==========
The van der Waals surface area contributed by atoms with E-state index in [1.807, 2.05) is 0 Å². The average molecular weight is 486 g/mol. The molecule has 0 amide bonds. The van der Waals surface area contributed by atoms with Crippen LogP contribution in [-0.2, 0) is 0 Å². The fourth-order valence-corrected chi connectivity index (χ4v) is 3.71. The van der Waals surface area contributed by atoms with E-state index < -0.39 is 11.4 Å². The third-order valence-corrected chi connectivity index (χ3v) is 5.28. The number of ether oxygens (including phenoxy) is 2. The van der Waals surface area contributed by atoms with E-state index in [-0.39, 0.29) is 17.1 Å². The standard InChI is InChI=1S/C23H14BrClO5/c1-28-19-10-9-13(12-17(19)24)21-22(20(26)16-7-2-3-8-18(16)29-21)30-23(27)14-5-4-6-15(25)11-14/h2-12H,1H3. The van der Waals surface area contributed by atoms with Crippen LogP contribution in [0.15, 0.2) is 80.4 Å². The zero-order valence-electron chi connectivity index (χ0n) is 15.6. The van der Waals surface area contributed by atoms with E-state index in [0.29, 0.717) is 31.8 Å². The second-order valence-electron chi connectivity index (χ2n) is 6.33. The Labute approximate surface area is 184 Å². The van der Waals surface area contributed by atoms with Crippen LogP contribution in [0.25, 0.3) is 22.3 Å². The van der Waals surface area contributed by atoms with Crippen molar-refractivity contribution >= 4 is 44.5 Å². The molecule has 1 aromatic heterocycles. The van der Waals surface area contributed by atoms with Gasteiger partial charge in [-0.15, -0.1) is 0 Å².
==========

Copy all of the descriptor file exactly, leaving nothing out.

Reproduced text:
The van der Waals surface area contributed by atoms with E-state index in [1.807, 2.05) is 0 Å². The average molecular weight is 486 g/mol. The molecule has 0 amide bonds. The van der Waals surface area contributed by atoms with Crippen LogP contribution in [-0.2, 0) is 0 Å². The fourth-order valence-corrected chi connectivity index (χ4v) is 3.71. The van der Waals surface area contributed by atoms with E-state index < -0.39 is 11.4 Å². The third-order valence-corrected chi connectivity index (χ3v) is 5.28. The number of ether oxygens (including phenoxy) is 2. The van der Waals surface area contributed by atoms with E-state index in [-0.39, 0.29) is 17.1 Å². The standard InChI is InChI=1S/C23H14BrClO5/c1-28-19-10-9-13(12-17(19)24)21-22(20(26)16-7-2-3-8-18(16)29-21)30-23(27)14-5-4-6-15(25)11-14/h2-12H,1H3. The van der Waals surface area contributed by atoms with Crippen LogP contribution in [0.15, 0.2) is 80.4 Å². The zero-order valence-electron chi connectivity index (χ0n) is 15.6. The van der Waals surface area contributed by atoms with E-state index in [0.29, 0.717) is 31.8 Å². The second-order valence-electron chi connectivity index (χ2n) is 6.33. The Labute approximate surface area is 184 Å². The van der Waals surface area contributed by atoms with Crippen LogP contribution in [0.25, 0.3) is 22.3 Å². The van der Waals surface area contributed by atoms with Crippen molar-refractivity contribution >= 4 is 44.5 Å². The molecule has 1 aromatic heterocycles. The van der Waals surface area contributed by atoms with Gasteiger partial charge in [-0.15, -0.1) is 0 Å².